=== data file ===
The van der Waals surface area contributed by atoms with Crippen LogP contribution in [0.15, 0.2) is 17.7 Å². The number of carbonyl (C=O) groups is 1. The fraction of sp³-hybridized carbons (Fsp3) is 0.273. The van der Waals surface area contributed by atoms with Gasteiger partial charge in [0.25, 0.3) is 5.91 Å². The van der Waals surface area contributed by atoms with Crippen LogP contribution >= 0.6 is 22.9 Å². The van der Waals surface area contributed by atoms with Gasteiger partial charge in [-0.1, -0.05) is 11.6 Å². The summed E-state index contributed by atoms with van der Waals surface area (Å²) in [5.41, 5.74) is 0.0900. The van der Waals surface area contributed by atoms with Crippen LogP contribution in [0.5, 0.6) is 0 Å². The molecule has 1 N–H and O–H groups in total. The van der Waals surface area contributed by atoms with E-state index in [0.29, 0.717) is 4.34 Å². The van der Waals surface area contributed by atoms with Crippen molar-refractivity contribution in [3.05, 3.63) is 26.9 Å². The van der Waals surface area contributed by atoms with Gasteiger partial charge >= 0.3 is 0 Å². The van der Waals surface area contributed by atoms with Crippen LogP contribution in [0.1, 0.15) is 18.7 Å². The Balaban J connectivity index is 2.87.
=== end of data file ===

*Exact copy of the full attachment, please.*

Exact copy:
The van der Waals surface area contributed by atoms with Crippen LogP contribution in [0.15, 0.2) is 17.7 Å². The number of carbonyl (C=O) groups is 1. The fraction of sp³-hybridized carbons (Fsp3) is 0.273. The van der Waals surface area contributed by atoms with Gasteiger partial charge in [0.25, 0.3) is 5.91 Å². The van der Waals surface area contributed by atoms with Crippen LogP contribution >= 0.6 is 22.9 Å². The van der Waals surface area contributed by atoms with Gasteiger partial charge in [-0.1, -0.05) is 11.6 Å². The summed E-state index contributed by atoms with van der Waals surface area (Å²) in [5.41, 5.74) is 0.0900. The van der Waals surface area contributed by atoms with Crippen LogP contribution in [0.5, 0.6) is 0 Å². The molecule has 1 N–H and O–H groups in total. The van der Waals surface area contributed by atoms with E-state index in [0.29, 0.717) is 4.34 Å². The van der Waals surface area contributed by atoms with Crippen molar-refractivity contribution in [3.05, 3.63) is 26.9 Å². The van der Waals surface area contributed by atoms with Gasteiger partial charge >= 0.3 is 0 Å². The van der Waals surface area contributed by atoms with Crippen LogP contribution in [0.1, 0.15) is 18.7 Å². The Balaban J connectivity index is 2.87.